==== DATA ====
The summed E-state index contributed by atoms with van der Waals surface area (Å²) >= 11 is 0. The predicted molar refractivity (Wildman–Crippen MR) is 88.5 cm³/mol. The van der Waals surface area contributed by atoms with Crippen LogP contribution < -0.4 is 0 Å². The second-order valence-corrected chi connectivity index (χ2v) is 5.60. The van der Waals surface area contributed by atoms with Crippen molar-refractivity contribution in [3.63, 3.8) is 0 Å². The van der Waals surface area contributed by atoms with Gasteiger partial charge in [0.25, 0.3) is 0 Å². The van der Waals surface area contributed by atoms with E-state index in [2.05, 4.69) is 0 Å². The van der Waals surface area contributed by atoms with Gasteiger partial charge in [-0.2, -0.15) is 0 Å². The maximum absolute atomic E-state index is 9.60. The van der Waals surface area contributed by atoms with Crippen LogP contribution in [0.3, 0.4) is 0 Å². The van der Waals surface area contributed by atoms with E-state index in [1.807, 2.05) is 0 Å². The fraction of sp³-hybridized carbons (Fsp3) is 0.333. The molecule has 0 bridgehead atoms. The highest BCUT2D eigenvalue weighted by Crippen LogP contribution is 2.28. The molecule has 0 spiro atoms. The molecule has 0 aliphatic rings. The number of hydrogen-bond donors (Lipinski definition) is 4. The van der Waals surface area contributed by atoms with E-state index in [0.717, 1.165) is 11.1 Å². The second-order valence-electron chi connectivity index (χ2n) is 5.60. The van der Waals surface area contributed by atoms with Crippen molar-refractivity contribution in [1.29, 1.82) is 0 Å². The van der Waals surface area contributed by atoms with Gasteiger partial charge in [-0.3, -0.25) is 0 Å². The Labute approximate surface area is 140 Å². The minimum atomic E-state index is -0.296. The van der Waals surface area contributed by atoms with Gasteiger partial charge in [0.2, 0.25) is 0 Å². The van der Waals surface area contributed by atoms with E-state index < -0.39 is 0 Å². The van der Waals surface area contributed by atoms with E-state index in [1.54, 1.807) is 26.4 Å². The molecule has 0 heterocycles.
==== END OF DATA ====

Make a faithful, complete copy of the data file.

The summed E-state index contributed by atoms with van der Waals surface area (Å²) >= 11 is 0. The predicted molar refractivity (Wildman–Crippen MR) is 88.5 cm³/mol. The van der Waals surface area contributed by atoms with Crippen LogP contribution < -0.4 is 0 Å². The second-order valence-corrected chi connectivity index (χ2v) is 5.60. The van der Waals surface area contributed by atoms with Crippen molar-refractivity contribution in [3.63, 3.8) is 0 Å². The van der Waals surface area contributed by atoms with Gasteiger partial charge in [0.25, 0.3) is 0 Å². The van der Waals surface area contributed by atoms with E-state index in [2.05, 4.69) is 0 Å². The van der Waals surface area contributed by atoms with Gasteiger partial charge in [-0.2, -0.15) is 0 Å². The maximum absolute atomic E-state index is 9.60. The van der Waals surface area contributed by atoms with Crippen LogP contribution in [0.3, 0.4) is 0 Å². The van der Waals surface area contributed by atoms with E-state index in [1.807, 2.05) is 0 Å². The fraction of sp³-hybridized carbons (Fsp3) is 0.333. The molecule has 0 bridgehead atoms. The highest BCUT2D eigenvalue weighted by Crippen LogP contribution is 2.28. The molecule has 0 spiro atoms. The molecule has 0 aliphatic rings. The number of hydrogen-bond donors (Lipinski definition) is 4. The van der Waals surface area contributed by atoms with E-state index in [0.717, 1.165) is 11.1 Å². The second-order valence-electron chi connectivity index (χ2n) is 5.60. The van der Waals surface area contributed by atoms with Crippen molar-refractivity contribution in [1.29, 1.82) is 0 Å². The van der Waals surface area contributed by atoms with Gasteiger partial charge in [-0.3, -0.25) is 0 Å². The Labute approximate surface area is 140 Å². The minimum atomic E-state index is -0.296. The van der Waals surface area contributed by atoms with Gasteiger partial charge in [0.2, 0.25) is 0 Å². The van der Waals surface area contributed by atoms with E-state index < -0.39 is 0 Å². The van der Waals surface area contributed by atoms with E-state index in [1.54, 1.807) is 26.4 Å². The molecule has 0 heterocycles.